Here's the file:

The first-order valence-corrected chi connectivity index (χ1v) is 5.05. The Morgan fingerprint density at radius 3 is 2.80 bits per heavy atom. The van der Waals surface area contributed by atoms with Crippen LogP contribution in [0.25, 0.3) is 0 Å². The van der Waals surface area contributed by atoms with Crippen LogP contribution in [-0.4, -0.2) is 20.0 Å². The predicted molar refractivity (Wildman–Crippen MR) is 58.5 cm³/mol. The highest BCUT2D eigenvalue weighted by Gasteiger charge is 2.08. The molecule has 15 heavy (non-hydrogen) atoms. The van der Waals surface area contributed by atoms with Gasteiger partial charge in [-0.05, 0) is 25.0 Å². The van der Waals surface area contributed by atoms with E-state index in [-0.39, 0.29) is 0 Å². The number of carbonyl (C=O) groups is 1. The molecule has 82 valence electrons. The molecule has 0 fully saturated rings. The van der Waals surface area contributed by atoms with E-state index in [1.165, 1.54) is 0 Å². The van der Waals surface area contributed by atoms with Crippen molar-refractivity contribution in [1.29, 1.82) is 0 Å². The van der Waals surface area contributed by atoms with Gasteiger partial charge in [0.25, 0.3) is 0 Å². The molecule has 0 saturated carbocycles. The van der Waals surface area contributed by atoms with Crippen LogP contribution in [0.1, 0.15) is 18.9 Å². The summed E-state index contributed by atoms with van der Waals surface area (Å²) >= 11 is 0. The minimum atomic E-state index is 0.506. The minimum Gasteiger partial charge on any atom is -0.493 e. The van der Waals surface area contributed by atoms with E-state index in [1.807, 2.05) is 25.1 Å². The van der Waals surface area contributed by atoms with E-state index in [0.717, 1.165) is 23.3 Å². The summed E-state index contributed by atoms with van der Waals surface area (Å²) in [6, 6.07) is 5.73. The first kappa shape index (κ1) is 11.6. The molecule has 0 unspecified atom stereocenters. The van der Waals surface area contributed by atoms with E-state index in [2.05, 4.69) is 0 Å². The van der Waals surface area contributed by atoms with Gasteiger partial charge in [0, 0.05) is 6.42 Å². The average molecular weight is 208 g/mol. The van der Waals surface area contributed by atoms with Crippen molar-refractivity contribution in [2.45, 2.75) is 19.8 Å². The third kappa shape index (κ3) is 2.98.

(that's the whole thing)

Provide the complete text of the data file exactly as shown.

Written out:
The first-order valence-corrected chi connectivity index (χ1v) is 5.05. The Morgan fingerprint density at radius 3 is 2.80 bits per heavy atom. The van der Waals surface area contributed by atoms with Crippen LogP contribution in [0.25, 0.3) is 0 Å². The van der Waals surface area contributed by atoms with Crippen LogP contribution in [-0.4, -0.2) is 20.0 Å². The predicted molar refractivity (Wildman–Crippen MR) is 58.5 cm³/mol. The highest BCUT2D eigenvalue weighted by Gasteiger charge is 2.08. The molecule has 15 heavy (non-hydrogen) atoms. The van der Waals surface area contributed by atoms with Gasteiger partial charge in [-0.05, 0) is 25.0 Å². The van der Waals surface area contributed by atoms with E-state index in [-0.39, 0.29) is 0 Å². The number of carbonyl (C=O) groups is 1. The molecule has 82 valence electrons. The molecule has 0 fully saturated rings. The van der Waals surface area contributed by atoms with E-state index in [1.165, 1.54) is 0 Å². The van der Waals surface area contributed by atoms with Crippen molar-refractivity contribution in [1.29, 1.82) is 0 Å². The van der Waals surface area contributed by atoms with Gasteiger partial charge in [0.25, 0.3) is 0 Å². The molecule has 0 saturated carbocycles. The van der Waals surface area contributed by atoms with Crippen LogP contribution in [0.1, 0.15) is 18.9 Å². The summed E-state index contributed by atoms with van der Waals surface area (Å²) >= 11 is 0. The minimum atomic E-state index is 0.506. The minimum Gasteiger partial charge on any atom is -0.493 e. The van der Waals surface area contributed by atoms with E-state index in [1.807, 2.05) is 25.1 Å². The van der Waals surface area contributed by atoms with E-state index in [0.717, 1.165) is 23.3 Å². The summed E-state index contributed by atoms with van der Waals surface area (Å²) in [6, 6.07) is 5.73. The first kappa shape index (κ1) is 11.6. The molecule has 0 unspecified atom stereocenters. The van der Waals surface area contributed by atoms with E-state index in [2.05, 4.69) is 0 Å². The van der Waals surface area contributed by atoms with Gasteiger partial charge in [0, 0.05) is 6.42 Å². The average molecular weight is 208 g/mol. The van der Waals surface area contributed by atoms with Crippen molar-refractivity contribution in [2.45, 2.75) is 19.8 Å². The third kappa shape index (κ3) is 2.98.